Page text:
Monday, June 18, 2012

Review: Hex Hall by Rachel Hawkins

Hex Hall by Rachel Hawkins
My rating: 3 of 5 genies
Published: March 2, 2010
Publisher: Hyperion Book CH
Pages: 336
Source: Library Loan
Format: Hardcover
Purchase At: The or

Goodreads Summary

Three years ago, Sophie Mercer discovered that she was a witch. It's gotten her into a few scrapes. Her non-gifted mother has been as supportive as possible, consulting Sophie's estranged father--an elusive European warlock--only when necessary. But when Sophie attracts too much human attention for a prom-night spell gone horribly wrong, it's her dad who decides her punishment: exile to Hex Hall, an isolated reform school for wayward Prodigium, a.k.a. witches, faeries, and shapeshifters.
By the end of her first day among fellow freak-teens, Sophie has quite a scorecard: three powerful enemies who look like supermodels, a futile crush on a gorgeous warlock, a creepy tagalong ghost, and a new roommate who happens to be the most hated person and only vampire student on campus. Worse, Sophie soon learns that a mysterious predator has been attacking students, and her only friend is the number-one suspect.

As a series of blood-curdling mysteries starts to converge, Sophie prepares for the biggest threat of all: an ancient secret society determined to destroy all Prodigium, especially her.

My Thoughts

A three genie rating usually equates to an average reading experience, but the book's state of mild-mediocracy is not the only reason why I have given Hex Hall 3 genies. It was really a culmination of a multitude of things I did not like, and mainly because this novel had me split so half and half. There were parts at the beginning where it was spine-slitting hilarious; I loved the prom, but then other sections like closer to the end for instance where it got seriously weird. When it came to rating, I felt very conflicted.

Sophie has a very distinct voice, opinionated, funny and spunky. She is very likable and easy to relate to. But she fell a little inconsistent at times with her emotions. I get that teens at that age are unsure, but I do wish there had been a little more depth.

It bothered me that all the really profound parts of the book which should have actually occurred were rather summarized instead; like when she (Sophie) reads in the library we are just told this happens rather than there being an actually scene for it. Also, Sophie seems very occupied swooning over Archer to really care that say, she is in a new state and house. She's moved a ton of times, big whoop, so have I! I still feel weird adjusting to new environments and people, and things do appear distinct; whereas at Hecate I got the impression that she had seen it all before. Not a good way for a reader to feel, but to be fair that only happened at certain parts. The fact that she had a brain for the majority of the book greatly contributed to the 3 genies on this review, so there, good going Hawkins.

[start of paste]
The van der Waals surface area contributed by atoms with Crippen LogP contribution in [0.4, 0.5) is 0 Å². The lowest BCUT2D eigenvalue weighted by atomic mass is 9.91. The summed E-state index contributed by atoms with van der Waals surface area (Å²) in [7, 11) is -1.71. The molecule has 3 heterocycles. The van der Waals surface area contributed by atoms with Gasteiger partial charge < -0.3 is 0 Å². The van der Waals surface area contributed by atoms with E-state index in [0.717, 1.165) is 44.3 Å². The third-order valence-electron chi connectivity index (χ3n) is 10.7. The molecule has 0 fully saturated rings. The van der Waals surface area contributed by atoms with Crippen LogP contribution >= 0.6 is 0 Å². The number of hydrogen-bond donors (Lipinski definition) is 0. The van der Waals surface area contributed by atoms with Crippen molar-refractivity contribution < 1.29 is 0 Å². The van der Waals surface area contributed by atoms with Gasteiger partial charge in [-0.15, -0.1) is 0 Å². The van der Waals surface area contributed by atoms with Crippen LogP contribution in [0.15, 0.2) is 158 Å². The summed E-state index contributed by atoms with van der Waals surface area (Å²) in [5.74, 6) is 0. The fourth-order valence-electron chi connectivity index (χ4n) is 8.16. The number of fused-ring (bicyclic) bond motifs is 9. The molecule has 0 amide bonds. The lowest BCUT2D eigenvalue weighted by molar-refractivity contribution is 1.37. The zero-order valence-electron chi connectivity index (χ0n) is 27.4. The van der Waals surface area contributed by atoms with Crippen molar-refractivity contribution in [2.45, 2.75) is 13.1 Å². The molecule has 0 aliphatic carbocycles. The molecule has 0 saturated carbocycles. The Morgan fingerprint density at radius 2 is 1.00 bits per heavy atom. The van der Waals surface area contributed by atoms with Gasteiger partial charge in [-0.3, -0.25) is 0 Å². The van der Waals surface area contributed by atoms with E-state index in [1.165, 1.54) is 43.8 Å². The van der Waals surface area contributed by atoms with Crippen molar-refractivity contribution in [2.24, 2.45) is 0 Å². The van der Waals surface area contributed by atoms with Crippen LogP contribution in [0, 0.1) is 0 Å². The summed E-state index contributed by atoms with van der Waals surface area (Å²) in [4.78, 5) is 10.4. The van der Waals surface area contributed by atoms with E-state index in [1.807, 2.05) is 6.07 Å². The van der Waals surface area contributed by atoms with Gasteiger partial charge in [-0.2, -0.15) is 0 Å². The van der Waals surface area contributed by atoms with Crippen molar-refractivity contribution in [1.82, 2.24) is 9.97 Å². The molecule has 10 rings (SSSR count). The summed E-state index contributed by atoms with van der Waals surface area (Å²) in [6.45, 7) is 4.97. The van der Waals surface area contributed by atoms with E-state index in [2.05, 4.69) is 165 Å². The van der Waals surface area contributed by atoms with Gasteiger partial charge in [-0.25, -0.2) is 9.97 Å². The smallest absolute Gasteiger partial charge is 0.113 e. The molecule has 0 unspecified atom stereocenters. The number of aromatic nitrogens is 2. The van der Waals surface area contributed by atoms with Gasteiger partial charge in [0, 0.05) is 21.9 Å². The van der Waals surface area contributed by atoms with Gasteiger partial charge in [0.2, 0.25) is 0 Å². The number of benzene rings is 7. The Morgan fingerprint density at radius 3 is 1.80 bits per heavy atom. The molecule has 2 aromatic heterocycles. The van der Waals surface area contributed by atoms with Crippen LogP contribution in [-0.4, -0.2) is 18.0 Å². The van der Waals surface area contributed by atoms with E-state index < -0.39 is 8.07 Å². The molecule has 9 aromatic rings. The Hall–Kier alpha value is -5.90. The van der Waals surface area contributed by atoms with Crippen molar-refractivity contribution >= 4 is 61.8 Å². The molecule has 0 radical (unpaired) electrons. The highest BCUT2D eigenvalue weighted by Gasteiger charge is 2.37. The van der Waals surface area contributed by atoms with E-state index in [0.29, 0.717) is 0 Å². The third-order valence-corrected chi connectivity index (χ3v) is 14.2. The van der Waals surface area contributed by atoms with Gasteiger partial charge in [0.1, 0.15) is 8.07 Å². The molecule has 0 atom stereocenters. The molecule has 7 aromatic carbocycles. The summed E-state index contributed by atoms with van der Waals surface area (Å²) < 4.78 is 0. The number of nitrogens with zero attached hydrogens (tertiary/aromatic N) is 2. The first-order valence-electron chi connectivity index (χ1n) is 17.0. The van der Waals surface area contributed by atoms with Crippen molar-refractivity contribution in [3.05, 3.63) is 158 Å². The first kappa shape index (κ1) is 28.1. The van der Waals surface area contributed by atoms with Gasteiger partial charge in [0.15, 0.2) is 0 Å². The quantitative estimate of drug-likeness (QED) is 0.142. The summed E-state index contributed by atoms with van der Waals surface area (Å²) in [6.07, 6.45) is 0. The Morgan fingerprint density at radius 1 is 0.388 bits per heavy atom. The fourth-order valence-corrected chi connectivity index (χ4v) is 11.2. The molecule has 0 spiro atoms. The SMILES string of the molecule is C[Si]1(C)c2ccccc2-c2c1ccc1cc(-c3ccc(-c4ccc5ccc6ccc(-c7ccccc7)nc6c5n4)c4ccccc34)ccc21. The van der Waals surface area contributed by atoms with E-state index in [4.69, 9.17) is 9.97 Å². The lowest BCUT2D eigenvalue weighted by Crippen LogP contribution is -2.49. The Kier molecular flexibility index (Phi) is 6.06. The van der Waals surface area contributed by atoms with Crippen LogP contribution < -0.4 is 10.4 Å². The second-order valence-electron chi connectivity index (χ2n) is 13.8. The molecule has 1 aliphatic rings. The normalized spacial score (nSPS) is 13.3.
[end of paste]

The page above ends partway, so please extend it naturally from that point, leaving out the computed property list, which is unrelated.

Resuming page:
Another thing that bothered me was how casual sex seemed to be taken. It is kind of implied that Jenna got it on with Amanda, while Elodie and Sophie were each respectively prepared to get it on with Archer. And all these girls are a little over 15.


Seriously, so sex doesn't matter? Is that what you wanted to say, Hawkins because that is exactly how it came across. I am way past 15 and will be an adult shortly, you do not see me staging ways to lose my V card!! I do not want to begin imagining the teenagers or preteens who will pick up this book or their understanding of something as private as sex after reading certain scenes as I have! It wasn't necessarily bad that there was sex mentioned in the book as much as how lightly sex itself was perceived. [Like when Sophie tells Jenna about Elodie's V-card losing plans, they laugh that she says she will give herself to him, unable to understand why she doesn't just say sex. (hide spoiler)]

Why is it that way? Why would someone even write it in that light, especially after knowing the audience? It bothered me. And I do not care that the youth are experienced or that there are teen moms popping up every day, it shouldn't be encouraged. I will not dwell on it further, but it is something to consider; kids are extremely impressionable and if anyone should know that, it would be a teacher, who works with them every day and whose job it is to leave impressionable difference (positive) on their lives. Like the kind Hawkins is supposed to be.

My favorite characters were Cal and the headmistress. I wish there had been a little more of those two, and I'm definitely reading 'Demonglass' for them! I didn't like Jenna per say, I felt bad for her, but not really. She wasn't someone I warmed up to, possibly because she technically chose to be a vampire and then proceeds to hate the way people perceive her kind! The race known for blood-draining millions and leaving them for dead, the persecuted walkers of the night. Yeah, okay.

*Rolls eyes*

Um, people hate vampires...and witches...and werewolves...amd zombies. Should have thought that through, Jenna!

The only thing I hated was the predictability of the novel, it was a tad too formulaic. Also I disliked what happened with Archer because there is still so much more to that character it seems! I also wished Sophie spent more time with Cal...I do love my lumberjacks! He seems a great fit for heror meand I want more out of this character.

So, other than a few choppy lines, the overall plot is decent and definitely more than bearable. Keep in mind what I said about sex, but it wasn't a bad book.

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